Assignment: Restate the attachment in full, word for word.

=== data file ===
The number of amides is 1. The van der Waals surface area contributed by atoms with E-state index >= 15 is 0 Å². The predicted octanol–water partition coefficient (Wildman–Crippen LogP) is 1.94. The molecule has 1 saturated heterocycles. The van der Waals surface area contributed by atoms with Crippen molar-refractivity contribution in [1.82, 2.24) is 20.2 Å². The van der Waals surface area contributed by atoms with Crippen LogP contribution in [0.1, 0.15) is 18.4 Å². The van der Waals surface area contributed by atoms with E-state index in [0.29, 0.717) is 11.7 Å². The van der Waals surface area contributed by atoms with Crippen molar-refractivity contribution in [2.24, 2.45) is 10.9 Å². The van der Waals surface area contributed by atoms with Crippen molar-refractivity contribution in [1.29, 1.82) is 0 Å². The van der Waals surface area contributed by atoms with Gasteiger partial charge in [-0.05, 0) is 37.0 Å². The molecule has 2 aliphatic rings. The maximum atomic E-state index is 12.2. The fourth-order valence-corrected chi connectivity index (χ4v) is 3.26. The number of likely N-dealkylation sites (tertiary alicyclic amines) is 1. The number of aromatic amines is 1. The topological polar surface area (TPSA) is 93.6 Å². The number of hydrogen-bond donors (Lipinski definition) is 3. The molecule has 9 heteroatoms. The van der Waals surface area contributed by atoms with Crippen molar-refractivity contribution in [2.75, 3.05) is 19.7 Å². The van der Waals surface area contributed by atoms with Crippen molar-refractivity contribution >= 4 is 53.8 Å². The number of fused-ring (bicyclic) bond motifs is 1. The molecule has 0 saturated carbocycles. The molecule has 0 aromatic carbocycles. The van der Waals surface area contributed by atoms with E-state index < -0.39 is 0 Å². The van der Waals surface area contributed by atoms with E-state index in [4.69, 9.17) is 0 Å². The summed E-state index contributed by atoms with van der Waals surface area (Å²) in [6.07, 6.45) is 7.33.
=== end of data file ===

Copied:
The number of amides is 1. The van der Waals surface area contributed by atoms with E-state index >= 15 is 0 Å². The predicted octanol–water partition coefficient (Wildman–Crippen LogP) is 1.94. The molecule has 1 saturated heterocycles. The van der Waals surface area contributed by atoms with Crippen molar-refractivity contribution in [1.82, 2.24) is 20.2 Å². The van der Waals surface area contributed by atoms with Crippen LogP contribution in [0.1, 0.15) is 18.4 Å². The van der Waals surface area contributed by atoms with E-state index in [0.29, 0.717) is 11.7 Å². The van der Waals surface area contributed by atoms with Crippen molar-refractivity contribution in [2.24, 2.45) is 10.9 Å². The van der Waals surface area contributed by atoms with Crippen molar-refractivity contribution in [1.29, 1.82) is 0 Å². The van der Waals surface area contributed by atoms with Gasteiger partial charge in [-0.05, 0) is 37.0 Å². The molecule has 2 aliphatic rings. The maximum atomic E-state index is 12.2. The fourth-order valence-corrected chi connectivity index (χ4v) is 3.26. The number of likely N-dealkylation sites (tertiary alicyclic amines) is 1. The number of aromatic amines is 1. The topological polar surface area (TPSA) is 93.6 Å². The number of hydrogen-bond donors (Lipinski definition) is 3. The molecule has 9 heteroatoms. The van der Waals surface area contributed by atoms with Crippen molar-refractivity contribution in [2.75, 3.05) is 19.7 Å². The van der Waals surface area contributed by atoms with Crippen molar-refractivity contribution >= 4 is 53.8 Å². The number of fused-ring (bicyclic) bond motifs is 1. The molecule has 0 saturated carbocycles. The molecule has 0 aromatic carbocycles. The van der Waals surface area contributed by atoms with E-state index < -0.39 is 0 Å². The van der Waals surface area contributed by atoms with E-state index in [4.69, 9.17) is 0 Å². The summed E-state index contributed by atoms with van der Waals surface area (Å²) in [6.07, 6.45) is 7.33.